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As the state continues to debate the future of casinos in select areas of North Carolina, Halifax County commissioners on a 3-2 vote Monday night shot down a resolution that would have thrown support to the city of Roanoke Rapids in its efforts to have the Carolina Crossroads Entertainment be considered as one of those sites.

Commissioners Carolyn Johnson, John Smith and Sammy Webb voted against the resolution, which had been endorsed by Roanoke Rapids City Council last week.

Webb was the first to indicate his hesitation with the proposal, particularly the impact on local law enforcement which he said were undermanned in both the city police department and the sheriff’s office.

Roanoke Rapids attorney Bill White, who is representing a group of investors who he said are being courted with a proposal for a large hotel with a casino in it, told Webb, “I would anticipate that part of their jobs would be their own security force because you’re going to have to do it and they’ll be out there. They’d be crazy not to do it. You know they’re going to have to have security officers in and around. You know they’re going to have to have security people in the parking lots or parking decks … I would venture to say — and I have not been part of any of this — it’s going to be more of an asset to the local law enforcement because they’re going to complement each other — they’re going to be there to assist them.”

Johnson wanted to know about the consensus in Roanoke Rapids when a public hearing was held between the city council and planning board, to which White replied only one planning board opposed the land use amendment under consideration without voicing a comment. “There was nothing said against it other than one lady who asked me if this would reduce our taxes or increase our taxes.”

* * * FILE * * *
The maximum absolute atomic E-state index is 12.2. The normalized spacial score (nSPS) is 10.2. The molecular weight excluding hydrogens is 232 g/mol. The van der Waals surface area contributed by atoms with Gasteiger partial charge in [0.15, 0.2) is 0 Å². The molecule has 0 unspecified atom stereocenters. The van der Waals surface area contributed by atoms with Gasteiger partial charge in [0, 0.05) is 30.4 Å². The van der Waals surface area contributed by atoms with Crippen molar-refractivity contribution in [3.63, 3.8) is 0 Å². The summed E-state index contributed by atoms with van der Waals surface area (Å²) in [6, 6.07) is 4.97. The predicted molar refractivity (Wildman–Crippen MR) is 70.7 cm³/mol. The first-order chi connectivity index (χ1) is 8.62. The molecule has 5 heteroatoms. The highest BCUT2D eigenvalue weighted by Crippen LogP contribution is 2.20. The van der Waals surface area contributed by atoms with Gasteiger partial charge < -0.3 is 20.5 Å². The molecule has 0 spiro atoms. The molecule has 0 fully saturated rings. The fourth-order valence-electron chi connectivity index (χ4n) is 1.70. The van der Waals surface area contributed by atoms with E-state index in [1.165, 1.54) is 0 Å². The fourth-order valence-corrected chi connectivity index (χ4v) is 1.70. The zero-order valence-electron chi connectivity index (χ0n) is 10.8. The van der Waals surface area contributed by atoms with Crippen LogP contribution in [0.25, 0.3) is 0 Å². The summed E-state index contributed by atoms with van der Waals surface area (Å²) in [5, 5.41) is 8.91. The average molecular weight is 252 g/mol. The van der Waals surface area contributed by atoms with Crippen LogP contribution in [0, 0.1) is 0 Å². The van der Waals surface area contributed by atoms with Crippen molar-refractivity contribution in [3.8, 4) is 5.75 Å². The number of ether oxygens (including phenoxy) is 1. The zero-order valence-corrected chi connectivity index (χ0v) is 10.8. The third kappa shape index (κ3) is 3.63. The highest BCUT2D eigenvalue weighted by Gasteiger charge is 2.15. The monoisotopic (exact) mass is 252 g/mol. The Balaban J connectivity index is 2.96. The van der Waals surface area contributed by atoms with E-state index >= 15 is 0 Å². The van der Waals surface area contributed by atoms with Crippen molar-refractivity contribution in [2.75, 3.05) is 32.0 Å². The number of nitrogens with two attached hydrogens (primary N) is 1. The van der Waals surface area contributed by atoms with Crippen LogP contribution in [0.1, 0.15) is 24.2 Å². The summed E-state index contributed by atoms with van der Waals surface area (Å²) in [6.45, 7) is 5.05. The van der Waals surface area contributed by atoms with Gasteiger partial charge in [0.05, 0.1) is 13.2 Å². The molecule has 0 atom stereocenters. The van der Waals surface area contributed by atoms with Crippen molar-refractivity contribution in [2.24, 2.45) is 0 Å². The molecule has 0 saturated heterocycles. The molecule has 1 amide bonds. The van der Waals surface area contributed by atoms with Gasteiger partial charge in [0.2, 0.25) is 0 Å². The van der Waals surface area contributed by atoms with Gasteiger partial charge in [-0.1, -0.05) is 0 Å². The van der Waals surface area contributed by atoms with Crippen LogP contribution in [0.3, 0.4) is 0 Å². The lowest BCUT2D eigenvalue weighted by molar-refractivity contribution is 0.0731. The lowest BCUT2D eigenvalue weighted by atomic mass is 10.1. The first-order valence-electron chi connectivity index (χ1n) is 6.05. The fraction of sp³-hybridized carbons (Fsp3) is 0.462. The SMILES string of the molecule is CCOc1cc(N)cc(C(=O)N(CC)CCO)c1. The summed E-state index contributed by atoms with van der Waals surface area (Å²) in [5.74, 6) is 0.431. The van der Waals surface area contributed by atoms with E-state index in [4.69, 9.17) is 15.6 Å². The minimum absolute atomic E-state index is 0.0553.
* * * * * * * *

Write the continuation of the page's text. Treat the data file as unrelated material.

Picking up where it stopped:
Commissioner Linda Brewer, who ultimately made the motion to approve the resolution on a second by Chairman Vernon Bryant, said the discussions have centered around the potential economic benefit to both the city and the county. “We don’t have any industry at this point and time to replace what we have lost in wages and benefits.”

Brewer said she wasn't a gambler. “I think at some time we have to look out of the box … We don’t even know if we’re going to get it. But if we get it at least it would bring us income and jobs to the county.”

Smith said, “I understand it would be quite an economic boost to the county, but in good faith I cannot support it.”

He said there are people who can’t afford to gamble but still do. “Being out there on the ground with them I see a lot of what’s going on.”

Bryant, who voted with Brewer to approve the resolution, said, “If it even gets approved tonight, that will only put us up for consideration — that’s the only thing it’ll do. It’s not automatic that anything is going to happen because this thing is a moving target … It’s not guaranteed.”

Bryant said both the city and the Roanoke Rapids Sanitary District passed resolutions supporting Carolina Crossroads. “If we pass one (a resolution) there’s no guarantee it’s coming but the thing about it is we probably won’t be in the game if we don’t.”

He said if the board didn’t approve the resolution he couldn’t say if it would completely kick Roanoke Rapids out of contention. “But the General Assembly members … really want to hear what the county commissioners have to say about this. Do we really have to do this as a county? No, because it’s Roanoke Rapids really kind of driving this thing, but the General Assembly, they want a lot of time to know how the county commissioners feel about things coming to their county. If we don’t approve the resolution it won’t put us in the driver's seat to be considered at all.”

White said state lawmakers are insistent that the municipalities and the county are together in support. “They don’t want a small community voting to do it and the rest of the county not be in favor.”